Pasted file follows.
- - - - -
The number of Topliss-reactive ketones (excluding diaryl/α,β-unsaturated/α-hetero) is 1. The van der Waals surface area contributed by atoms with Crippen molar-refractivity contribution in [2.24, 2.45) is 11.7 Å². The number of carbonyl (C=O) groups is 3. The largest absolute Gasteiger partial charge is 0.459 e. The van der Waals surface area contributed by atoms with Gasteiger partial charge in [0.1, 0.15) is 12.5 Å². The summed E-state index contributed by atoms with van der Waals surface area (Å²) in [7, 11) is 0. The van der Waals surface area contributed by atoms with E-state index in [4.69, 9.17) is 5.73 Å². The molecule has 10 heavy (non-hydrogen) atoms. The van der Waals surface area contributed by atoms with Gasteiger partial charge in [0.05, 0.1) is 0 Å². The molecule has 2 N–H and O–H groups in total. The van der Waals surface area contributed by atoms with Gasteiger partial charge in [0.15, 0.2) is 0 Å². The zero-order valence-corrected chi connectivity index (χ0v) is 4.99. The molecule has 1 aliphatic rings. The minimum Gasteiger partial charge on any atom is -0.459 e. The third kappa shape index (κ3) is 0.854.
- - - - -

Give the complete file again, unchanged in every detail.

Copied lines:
The number of Topliss-reactive ketones (excluding diaryl/α,β-unsaturated/α-hetero) is 1. The van der Waals surface area contributed by atoms with Crippen molar-refractivity contribution in [2.24, 2.45) is 11.7 Å². The number of carbonyl (C=O) groups is 3. The largest absolute Gasteiger partial charge is 0.459 e. The van der Waals surface area contributed by atoms with Gasteiger partial charge in [0.1, 0.15) is 12.5 Å². The summed E-state index contributed by atoms with van der Waals surface area (Å²) in [7, 11) is 0. The van der Waals surface area contributed by atoms with E-state index in [4.69, 9.17) is 5.73 Å². The molecule has 10 heavy (non-hydrogen) atoms. The van der Waals surface area contributed by atoms with Gasteiger partial charge in [0.05, 0.1) is 0 Å². The molecule has 2 N–H and O–H groups in total. The van der Waals surface area contributed by atoms with Gasteiger partial charge in [0.15, 0.2) is 0 Å². The zero-order valence-corrected chi connectivity index (χ0v) is 4.99. The molecule has 1 aliphatic rings. The minimum Gasteiger partial charge on any atom is -0.459 e. The third kappa shape index (κ3) is 0.854.